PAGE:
Example 7. Define relationships files

In this example, you assume that the two node files from the previous example are used together with the following relationships file.

You define relationships between actors and movies in the files roles_header.csv and roles.csv. Each row connects a start node and an end node with a relationship of relationship type ACTED_IN. Notice how you use the unique identifiers personId and movieId from the nodes files above. The name of the character that the actor is playing in this movie is stored as a role property on the relationship.

:START_ID,role,:END_ID,:TYPE
keanu,"Neo",tt0133093,ACTED_IN
keanu,"Neo",tt0234215,ACTED_IN
keanu,"Neo",tt0242653,ACTED_IN
laurence,"Morpheus",tt0133093,ACTED_IN
laurence,"Morpheus",tt0234215,ACTED_IN
laurence,"Morpheus",tt0242653,ACTED_IN
carrieanne,"Trinity",tt0133093,ACTED_IN
carrieanne,"Trinity",tt0234215,ACTED_IN
carrieanne,"Trinity",tt0242653,ACTED_IN

Properties

For properties, the <name> part of the field designates the property key, while the <field_type> part assigns a data type (see below). You can have properties in both node data files and relationship data files.

Data types

Use one of int, long, float, double, boolean, byte, short, char, string, point, date, localtime, time, localdatetime, datetime, and duration to designate the data type for properties. If no data type is given, this defaults to string. To define an array type, append [] to the type. By default, array values are separated by ;. A different delimiter can be specified with --array-delimiter. Boolean values are true if they match exactly the text true. All other values are false. Values that contain the delimiter character need to be escaped by enclosing in double quotation marks, or by using a different delimiter character with the --delimiter option.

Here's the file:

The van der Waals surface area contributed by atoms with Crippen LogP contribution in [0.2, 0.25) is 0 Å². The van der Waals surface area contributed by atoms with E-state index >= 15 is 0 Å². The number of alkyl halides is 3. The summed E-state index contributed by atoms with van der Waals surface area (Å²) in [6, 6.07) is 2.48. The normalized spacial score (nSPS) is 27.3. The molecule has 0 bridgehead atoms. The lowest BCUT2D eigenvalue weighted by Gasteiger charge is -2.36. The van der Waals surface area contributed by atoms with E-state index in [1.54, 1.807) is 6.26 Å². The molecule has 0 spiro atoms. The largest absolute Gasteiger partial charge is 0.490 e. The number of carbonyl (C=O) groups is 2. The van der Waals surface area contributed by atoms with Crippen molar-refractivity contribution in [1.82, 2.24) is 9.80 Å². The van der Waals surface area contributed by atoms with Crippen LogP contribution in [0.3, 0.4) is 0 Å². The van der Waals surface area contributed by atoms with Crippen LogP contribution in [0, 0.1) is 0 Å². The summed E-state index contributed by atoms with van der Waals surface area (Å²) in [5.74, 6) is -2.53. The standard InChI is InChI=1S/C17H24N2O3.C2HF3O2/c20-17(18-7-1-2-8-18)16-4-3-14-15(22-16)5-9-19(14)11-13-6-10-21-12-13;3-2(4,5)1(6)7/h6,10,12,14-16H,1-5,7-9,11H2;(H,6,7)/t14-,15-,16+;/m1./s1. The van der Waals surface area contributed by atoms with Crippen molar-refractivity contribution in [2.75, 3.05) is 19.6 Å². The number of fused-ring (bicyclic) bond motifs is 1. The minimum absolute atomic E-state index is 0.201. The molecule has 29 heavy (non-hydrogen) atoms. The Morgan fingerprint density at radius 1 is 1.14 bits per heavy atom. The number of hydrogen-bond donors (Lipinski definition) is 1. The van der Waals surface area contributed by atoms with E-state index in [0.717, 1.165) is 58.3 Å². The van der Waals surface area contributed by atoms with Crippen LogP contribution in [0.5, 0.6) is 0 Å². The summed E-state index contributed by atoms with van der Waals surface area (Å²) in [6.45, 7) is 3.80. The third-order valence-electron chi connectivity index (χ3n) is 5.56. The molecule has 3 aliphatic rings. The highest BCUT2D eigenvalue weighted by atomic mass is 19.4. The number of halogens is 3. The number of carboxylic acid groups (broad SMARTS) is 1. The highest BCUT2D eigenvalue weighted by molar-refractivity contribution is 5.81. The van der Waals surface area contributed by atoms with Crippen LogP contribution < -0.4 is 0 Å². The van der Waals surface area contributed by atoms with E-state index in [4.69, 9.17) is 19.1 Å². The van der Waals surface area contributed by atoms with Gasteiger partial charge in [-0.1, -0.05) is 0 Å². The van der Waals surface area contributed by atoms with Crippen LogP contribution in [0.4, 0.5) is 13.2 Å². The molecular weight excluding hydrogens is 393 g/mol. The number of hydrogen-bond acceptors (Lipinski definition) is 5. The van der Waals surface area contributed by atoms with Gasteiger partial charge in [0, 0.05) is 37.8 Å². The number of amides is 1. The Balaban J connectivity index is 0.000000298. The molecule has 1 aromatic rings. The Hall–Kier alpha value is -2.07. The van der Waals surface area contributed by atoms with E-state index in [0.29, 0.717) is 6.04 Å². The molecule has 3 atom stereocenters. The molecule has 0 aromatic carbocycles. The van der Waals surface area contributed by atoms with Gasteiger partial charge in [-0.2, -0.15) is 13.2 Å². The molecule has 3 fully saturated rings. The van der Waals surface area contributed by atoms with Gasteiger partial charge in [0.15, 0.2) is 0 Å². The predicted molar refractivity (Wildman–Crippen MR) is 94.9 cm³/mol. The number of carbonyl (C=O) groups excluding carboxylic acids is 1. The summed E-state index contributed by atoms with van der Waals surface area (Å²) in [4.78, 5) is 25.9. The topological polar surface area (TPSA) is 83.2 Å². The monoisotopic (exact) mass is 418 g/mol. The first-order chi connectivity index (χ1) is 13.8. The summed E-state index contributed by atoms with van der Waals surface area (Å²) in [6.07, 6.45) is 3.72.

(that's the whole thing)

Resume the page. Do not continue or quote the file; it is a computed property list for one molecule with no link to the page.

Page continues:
Example 8. Header format with data types

This example illustrates several different data types specified in the CSV header.

:ID,name,joined:date,active:boolean,points:int
user01,Joe Soap,2017-05-05,true,10
user02,Jane Doe,2017-08-21,true,15
user03,Moe Know,2018-02-17,false,7
Special considerations for the point data type

A point is specified using the Cypher syntax for maps. The map allows the same keys as the input to the Cypher Manual → Point function. The point data type in the header can be amended with a map of default values used for all values of that column, e.g. point{crs: 'WGS-84'}. Specifying the header this way allows you to have an incomplete map in the value position in the data file. Optionally, a value in a data file may override default values from the header.

Example 9. Property format for point data type

This example illustrates various ways of using the point data type in the import header and the data files.

You are going to import the name and location coordinates for cities. First, you define the header as:

:ID,name,location:point{crs:WGS-84}

You then define cities in the data file.

  • The first city’s location is defined using latitude and longitude, as expected when using the coordinate system defined in the header.

  • The second city uses x and y instead. This would normally lead to a point using the coordinate reference system cartesian. Since the header defines crs:WGS-84, that coordinate reference system will be used.

  • The third city overrides the coordinate reference system defined in the header and sets it explicitly to WGS-84-3D.

:ID,name,location:point{crs:WGS-84}
city01,"Malmö","{latitude:55.6121514, longitude:12.9950357}"
city02,"London","{y:51.507222, x:-0.1275}"
city03,"San Mateo","{latitude:37.554167, longitude:-122.313056, height: 100, crs:'WGS-84-3D'}"

Note that all point maps are within double quotation marks " in order to prevent the enclosed , character from being interpreted as a column separator. An alternative approach would be to use --delimiter='\t' and reformat the file with tab separators, in which case the " characters are not required.

:ID name    location:point{crs:WGS-84}
city01  Malmö   {latitude:55.6121514, longitude:12.9950357}
city02  London  {y:51.507222, x:-0.1275}
city03  San Mateo   {latitude:37.554167, longitude:-122.313056, height: 100, crs:'WGS-84-3D'}
Special considerations for temporal data types